The British Empire Library

Passage East

by Ian Marshall

Courtesy of OSPA

Review by K J Barnes (Nigeria, Nyasaland 1954-72)
The Passage East tells the story of passenger sea travel between Britain and her eastern possessions between 1837 and 1970. The superb reproductions of 45 watercolour paintings, 7 watercolour sketches and 33 photographs (not to mention innumerable line drawings) are its outstanding features and it is to these that one's attention is first drawn.

Here are the ships and ports at which they called, beginning with HEICoS Berenice, which inaugurated the scheduled steamer service between Bombay and Suez, and finishing with the departure of SS Chusan from Bombay on 8 February 1970 (the last scheduled passenger liner sailing). In between come the names and pictures of the great ships that carried the soldiers, the civil servants and business men (and in increasing numbers, their wives and children) who ruled and worked in the Indian Empire, Malaya and Hong Kong. (I was particularly pleased to see a picture of RMS Viceroy of India in which, as a ten year old, I travelled from Liverpool to Singapore in 1940, an exciting 7? week wartime voyage). Here too are the ports, Gibraltar, Malta, Port Said with its distinctive lighthouse tower, the barren aridity of Aden, Bombay, an early picture of the Mount Lavinia Hotel in Ceylon (I remember a splendid curry with turbaned waiters and enormous silver dishes), Calcutta, Singapore, Hong Kong and 1921 Shanghai.

In addition to the very full notes accompanying these plates, passenger life on board ship is described in extracts from the diaries and letters of a score and more of travellers. These make clear that, however rosy and romantic in retrospect, sea voyages had their problems. These may have ranged from unsuitable cabin companions (and the cabins themselves were small, often airless, and poorly furnished), to unappetising food and wine (though this changed enormously after the Great War); throughout the period, however, there was in every voyage the hatefulness of the journey through the Red Sea. Coaling at Aden, where the dust and grime encroached into every comer of the ship and onto every item of clothing, was an appropriate ending of a seventy-two hour nightmare.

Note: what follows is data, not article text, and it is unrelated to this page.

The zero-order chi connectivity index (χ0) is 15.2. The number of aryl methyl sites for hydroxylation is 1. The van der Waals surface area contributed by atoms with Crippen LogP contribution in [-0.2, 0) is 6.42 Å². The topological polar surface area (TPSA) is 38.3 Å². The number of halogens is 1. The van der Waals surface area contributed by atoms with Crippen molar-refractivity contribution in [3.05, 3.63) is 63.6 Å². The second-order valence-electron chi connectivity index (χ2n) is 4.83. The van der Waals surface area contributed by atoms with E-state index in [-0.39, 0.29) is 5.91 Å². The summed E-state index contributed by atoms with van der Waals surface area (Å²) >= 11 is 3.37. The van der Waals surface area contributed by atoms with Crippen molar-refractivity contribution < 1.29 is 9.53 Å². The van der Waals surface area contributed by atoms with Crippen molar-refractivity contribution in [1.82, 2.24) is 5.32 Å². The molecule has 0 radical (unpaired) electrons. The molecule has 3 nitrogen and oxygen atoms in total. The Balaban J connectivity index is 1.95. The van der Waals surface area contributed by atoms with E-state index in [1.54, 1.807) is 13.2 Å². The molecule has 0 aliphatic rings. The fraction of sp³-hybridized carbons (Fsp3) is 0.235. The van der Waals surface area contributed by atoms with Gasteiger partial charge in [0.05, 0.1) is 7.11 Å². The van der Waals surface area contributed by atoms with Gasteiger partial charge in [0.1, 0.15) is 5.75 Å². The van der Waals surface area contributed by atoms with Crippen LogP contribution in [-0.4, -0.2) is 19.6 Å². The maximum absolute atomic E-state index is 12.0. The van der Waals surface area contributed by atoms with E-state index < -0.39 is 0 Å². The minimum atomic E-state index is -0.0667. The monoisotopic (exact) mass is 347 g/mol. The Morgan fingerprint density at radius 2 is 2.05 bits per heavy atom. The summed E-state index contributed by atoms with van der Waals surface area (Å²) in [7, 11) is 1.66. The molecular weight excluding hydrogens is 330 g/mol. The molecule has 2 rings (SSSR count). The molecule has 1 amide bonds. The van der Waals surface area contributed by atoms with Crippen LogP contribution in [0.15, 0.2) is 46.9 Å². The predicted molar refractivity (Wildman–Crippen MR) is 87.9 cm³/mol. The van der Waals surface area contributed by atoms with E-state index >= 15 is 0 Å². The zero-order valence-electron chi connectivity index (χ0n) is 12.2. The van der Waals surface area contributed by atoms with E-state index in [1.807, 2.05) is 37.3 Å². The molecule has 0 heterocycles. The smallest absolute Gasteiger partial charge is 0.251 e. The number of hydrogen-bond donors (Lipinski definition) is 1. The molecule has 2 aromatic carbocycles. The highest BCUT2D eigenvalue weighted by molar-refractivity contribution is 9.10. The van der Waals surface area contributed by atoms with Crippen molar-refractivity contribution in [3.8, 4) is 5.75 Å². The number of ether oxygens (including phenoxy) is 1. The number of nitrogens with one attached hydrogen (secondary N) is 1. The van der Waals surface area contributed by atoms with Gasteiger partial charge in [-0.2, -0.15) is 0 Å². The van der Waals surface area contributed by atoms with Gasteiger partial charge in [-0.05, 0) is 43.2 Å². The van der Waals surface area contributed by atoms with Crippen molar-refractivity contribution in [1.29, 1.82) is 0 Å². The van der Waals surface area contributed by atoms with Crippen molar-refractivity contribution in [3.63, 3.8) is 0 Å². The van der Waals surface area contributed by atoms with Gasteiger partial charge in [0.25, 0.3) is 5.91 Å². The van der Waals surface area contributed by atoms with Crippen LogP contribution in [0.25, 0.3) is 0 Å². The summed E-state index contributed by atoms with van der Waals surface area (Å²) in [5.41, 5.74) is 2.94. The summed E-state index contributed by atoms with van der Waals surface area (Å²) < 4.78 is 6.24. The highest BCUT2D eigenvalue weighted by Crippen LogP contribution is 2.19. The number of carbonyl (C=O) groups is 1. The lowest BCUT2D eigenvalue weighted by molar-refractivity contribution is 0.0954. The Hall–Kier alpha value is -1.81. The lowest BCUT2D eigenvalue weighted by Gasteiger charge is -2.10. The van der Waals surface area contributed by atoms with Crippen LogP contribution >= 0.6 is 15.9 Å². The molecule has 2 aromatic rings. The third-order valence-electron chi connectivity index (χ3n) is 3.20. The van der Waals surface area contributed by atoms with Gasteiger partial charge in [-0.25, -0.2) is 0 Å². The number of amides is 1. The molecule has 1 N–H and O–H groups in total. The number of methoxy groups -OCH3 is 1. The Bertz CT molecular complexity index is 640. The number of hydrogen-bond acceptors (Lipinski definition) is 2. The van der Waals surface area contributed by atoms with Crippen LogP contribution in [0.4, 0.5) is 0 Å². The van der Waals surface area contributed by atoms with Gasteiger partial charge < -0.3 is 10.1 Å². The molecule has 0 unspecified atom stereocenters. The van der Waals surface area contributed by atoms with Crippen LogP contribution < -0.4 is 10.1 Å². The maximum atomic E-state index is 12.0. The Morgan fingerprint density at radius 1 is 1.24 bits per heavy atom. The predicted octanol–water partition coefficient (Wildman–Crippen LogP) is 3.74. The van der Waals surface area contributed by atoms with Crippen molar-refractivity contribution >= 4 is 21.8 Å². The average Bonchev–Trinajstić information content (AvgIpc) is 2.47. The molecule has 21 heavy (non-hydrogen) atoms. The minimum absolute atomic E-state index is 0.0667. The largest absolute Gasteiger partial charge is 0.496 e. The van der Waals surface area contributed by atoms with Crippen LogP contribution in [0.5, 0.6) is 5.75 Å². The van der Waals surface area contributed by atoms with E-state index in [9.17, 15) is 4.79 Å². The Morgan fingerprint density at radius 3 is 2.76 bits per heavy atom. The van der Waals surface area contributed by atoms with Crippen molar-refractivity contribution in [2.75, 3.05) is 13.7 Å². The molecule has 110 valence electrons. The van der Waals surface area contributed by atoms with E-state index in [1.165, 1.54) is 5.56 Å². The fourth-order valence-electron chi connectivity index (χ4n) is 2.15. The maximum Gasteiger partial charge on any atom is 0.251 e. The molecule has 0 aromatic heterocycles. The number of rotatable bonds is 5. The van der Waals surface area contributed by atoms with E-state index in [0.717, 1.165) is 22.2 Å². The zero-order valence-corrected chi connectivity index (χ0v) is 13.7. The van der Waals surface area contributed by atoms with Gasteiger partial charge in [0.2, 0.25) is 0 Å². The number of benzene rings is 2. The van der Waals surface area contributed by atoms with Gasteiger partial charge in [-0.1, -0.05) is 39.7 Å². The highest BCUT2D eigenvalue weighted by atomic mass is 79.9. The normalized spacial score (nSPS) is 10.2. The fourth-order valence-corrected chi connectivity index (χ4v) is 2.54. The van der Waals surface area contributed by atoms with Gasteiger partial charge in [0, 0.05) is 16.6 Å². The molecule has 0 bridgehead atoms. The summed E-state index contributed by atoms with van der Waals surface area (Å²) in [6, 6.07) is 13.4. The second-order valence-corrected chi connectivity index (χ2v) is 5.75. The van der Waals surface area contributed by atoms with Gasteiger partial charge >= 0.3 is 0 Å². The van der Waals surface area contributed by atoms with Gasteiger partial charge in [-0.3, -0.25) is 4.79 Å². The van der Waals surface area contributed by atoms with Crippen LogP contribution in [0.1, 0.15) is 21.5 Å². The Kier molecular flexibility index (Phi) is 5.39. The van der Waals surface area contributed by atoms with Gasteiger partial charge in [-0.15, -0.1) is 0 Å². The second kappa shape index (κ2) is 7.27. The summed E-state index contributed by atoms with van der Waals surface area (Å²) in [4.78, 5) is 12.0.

This is a splendid book, which is already on its second printing. I would have liked more, on the smaller passenger ships (less formal, cheaper and in my mother's view more suitable for children), on the stewardesses who were so important to the women passengers, on lots of other things. But I must not cavil. This is a book to rekindle the memories on anyone who went out East and to interest all.

British Empire Book
Ian Marshall
Howell Press


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